Calvin Ball III
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|Calvin Ball III|
|Council Chairperson, Howard County (Representing District 2)|
September 2, 1975 |
Catonsville, MD, U.S.
|Political party||Democratic Party|
|Spouse(s)||Shani D. Ball|
|Children||2 daughters - – Alexis and Alyssa|
|Alma mater||Towson State University, B.A.
University of Baltimore, M.A.
Morgan State University, Ed.D.
Calvin B. Ball III (September 2, 1975) is a member of the U.S. Democratic Party and since April 2006, has been a Council Member of the 2nd District of Howard County, Maryland. On December 4, 2006, Dr. Ball made Howard County history when he was elected the youngest Chairperson ever to lead the County Council, serving approximately 50,000 constituents, and on December 6, 2010, he was unanimously elected to serve his second term as Chairperson of the County Council. December 2, 2014 he was elected to his third term as Chairperson. He is married to Shani D. Ball, R.N., B.S.N., a school nurse, and they are the parents of two children, Alexis and Alyssa.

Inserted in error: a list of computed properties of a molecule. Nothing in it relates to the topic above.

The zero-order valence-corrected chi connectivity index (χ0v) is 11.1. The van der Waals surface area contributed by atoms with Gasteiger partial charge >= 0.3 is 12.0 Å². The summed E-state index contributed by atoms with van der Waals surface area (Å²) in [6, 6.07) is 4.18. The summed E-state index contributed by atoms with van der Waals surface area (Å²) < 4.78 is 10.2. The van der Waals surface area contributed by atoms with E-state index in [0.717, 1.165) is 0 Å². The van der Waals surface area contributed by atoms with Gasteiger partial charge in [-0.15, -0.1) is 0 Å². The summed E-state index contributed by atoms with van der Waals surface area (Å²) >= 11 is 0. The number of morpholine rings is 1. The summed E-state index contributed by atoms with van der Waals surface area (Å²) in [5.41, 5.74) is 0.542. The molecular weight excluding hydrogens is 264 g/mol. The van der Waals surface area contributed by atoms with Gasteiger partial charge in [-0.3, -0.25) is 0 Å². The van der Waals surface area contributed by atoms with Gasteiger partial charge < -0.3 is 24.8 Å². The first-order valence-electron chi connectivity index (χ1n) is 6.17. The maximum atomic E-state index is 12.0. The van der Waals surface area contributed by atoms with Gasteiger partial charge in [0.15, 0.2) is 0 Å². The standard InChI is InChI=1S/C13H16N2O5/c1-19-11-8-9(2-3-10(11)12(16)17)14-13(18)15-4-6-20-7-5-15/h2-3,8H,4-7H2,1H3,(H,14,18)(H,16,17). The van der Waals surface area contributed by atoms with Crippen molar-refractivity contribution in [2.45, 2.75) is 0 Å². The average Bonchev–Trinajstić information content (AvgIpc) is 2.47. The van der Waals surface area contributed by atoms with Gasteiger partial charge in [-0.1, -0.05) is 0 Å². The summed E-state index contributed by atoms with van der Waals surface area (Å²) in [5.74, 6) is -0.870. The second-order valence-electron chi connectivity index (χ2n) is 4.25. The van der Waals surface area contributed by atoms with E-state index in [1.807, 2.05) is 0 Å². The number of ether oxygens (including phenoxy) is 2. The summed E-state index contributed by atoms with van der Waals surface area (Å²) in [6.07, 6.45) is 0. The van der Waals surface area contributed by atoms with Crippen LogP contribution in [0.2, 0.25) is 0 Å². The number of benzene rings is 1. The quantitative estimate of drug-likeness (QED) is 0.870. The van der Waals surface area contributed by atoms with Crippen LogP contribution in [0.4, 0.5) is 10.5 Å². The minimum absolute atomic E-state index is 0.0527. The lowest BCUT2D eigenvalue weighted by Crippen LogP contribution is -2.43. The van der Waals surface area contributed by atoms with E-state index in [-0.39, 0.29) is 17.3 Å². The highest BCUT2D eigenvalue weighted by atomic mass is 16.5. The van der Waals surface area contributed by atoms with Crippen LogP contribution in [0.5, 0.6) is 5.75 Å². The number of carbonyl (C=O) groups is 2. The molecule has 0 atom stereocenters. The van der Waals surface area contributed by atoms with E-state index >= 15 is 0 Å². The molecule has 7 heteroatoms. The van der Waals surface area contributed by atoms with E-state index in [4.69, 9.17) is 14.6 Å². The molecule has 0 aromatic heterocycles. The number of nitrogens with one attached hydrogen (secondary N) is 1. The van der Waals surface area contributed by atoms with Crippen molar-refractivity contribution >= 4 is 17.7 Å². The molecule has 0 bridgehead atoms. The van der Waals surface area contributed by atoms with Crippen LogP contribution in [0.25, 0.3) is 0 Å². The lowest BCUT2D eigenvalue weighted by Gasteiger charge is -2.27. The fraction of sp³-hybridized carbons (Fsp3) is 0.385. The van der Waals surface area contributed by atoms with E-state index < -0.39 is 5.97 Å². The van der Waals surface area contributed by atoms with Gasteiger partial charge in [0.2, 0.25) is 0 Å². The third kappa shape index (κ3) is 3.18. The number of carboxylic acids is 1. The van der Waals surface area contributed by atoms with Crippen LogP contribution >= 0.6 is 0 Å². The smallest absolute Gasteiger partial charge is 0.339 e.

Ball is widely considered to be the most likely candidate to challenge Howard County Executive Allan Kittleman in the 2018 county executive election. This is deemed a likely uphill battle due to Kittlemans high approval ratings. 
Early life, and education
As a native of Catonsville, Maryland and a resident of Columbia, Maryland, Ball served as a Howard County Firefighter and Emergency Medical Technician. Committed to serving the community, he served three terms on the Oakland Mills Village Board and was the first Community Organizer in Howard County. As Community Organizer, he facilitated neighborhood revitalization. Ball was also a member of the Howard County Chamber of Commerce’s Educator of the Year Committee and the Chamber’s Workforce Readiness Committee.
Ball volunteered with the Howard County Public School System Leadership Task Force and Student Performance Review Committee. He has over eight years of experience in the field of higher education. Over the last six years, he has facilitated classes in subjects such as Critical Thinking, Ethics, and Political Science. In addition to instruction, he has assessed, trained and mentored new faculty members.